Random Japanese slang time: arafo. This word is short for "around forty," and is used in a positive sense to support the idea that middle-aged women in Japan can be empowered and do whatever they want. Which is what makes it weird to see it in the context of Atelier Meruru. The Atelier series is generally known for its younger heroines, after all. Gust just wants to point out that some characters in the game aren't in their teens.
First, Gio is looking pretty good for 60. At 39 and 40, respectively, Sterk and Estiy are the young bloods sent to support old man Gio on his tour through the Kingdom of Arls. Anyone who's played Atelier Rorona should easily recognize all three.
However, this is a series that cannot stay away from the teenagers for long. The newest lass to join the cast is Juana Olsys, overworked shop assistant at the Dewdrop Shop and good friend to Meruru.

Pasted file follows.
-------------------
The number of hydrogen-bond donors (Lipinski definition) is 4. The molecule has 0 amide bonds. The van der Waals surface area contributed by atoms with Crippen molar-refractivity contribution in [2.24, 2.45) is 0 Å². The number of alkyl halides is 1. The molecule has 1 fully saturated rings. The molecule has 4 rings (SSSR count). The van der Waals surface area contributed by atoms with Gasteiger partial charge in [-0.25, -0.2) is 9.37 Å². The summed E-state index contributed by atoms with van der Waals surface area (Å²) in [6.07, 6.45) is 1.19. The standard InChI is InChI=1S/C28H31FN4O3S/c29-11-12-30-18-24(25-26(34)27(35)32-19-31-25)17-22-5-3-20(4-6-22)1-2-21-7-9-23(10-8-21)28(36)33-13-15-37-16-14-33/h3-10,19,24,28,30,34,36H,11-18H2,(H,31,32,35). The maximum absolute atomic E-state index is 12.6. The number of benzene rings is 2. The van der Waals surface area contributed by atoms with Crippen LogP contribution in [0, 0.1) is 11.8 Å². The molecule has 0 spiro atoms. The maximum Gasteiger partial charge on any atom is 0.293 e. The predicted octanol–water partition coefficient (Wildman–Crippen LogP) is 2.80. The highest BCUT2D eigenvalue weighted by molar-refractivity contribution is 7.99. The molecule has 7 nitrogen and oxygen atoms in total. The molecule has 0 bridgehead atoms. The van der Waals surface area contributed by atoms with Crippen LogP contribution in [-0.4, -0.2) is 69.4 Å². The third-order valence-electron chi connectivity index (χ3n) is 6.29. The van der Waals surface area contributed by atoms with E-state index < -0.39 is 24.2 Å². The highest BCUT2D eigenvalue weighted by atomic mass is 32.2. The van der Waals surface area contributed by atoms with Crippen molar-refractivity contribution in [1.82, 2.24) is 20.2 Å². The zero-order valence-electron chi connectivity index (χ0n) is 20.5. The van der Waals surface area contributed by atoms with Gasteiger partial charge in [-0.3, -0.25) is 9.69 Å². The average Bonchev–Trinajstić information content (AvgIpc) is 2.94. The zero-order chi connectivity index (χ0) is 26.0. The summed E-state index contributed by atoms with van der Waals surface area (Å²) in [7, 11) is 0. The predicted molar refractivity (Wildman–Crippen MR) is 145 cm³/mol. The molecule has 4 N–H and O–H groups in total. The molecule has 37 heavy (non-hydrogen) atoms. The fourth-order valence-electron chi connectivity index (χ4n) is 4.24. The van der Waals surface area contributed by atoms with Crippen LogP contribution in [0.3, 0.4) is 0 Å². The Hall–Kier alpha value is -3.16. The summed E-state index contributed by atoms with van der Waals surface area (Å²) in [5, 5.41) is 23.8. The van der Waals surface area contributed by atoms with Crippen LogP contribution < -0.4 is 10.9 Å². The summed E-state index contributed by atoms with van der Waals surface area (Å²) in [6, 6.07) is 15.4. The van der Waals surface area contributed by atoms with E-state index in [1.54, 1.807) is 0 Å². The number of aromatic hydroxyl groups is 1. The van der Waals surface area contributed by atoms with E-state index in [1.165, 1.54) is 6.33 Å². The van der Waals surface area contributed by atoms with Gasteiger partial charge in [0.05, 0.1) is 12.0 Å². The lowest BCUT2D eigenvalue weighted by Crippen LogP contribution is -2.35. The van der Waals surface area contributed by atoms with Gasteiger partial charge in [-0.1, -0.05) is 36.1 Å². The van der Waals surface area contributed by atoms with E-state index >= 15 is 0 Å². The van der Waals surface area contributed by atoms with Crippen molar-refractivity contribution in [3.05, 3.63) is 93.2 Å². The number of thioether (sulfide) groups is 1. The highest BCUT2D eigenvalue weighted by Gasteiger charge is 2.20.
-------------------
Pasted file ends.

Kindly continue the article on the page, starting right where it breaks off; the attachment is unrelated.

And finally, we have a new trailer available, just in time for the game's release (yesterday, the 23rd). It gives a good overview of the main cast and setting, a bit of in-game animation, and a really nice soundtrack. I'm still trying to figure out just what language is used in that book in the video. It looks almost half-Italian, half-Gaelic at times.
Man, I really need to pick up Atelier Totori soon, so I can move on to this one eventually. The Famitsu cross-review was in last week's issue, and they gave this game a 35 (9/9/8/9). That's probably the best score ever given to a Gust title in the history of Famitsu's ratings. In the same issue, they gave Mass Effect 2 the same score (10/9/8/8 for the breakdown).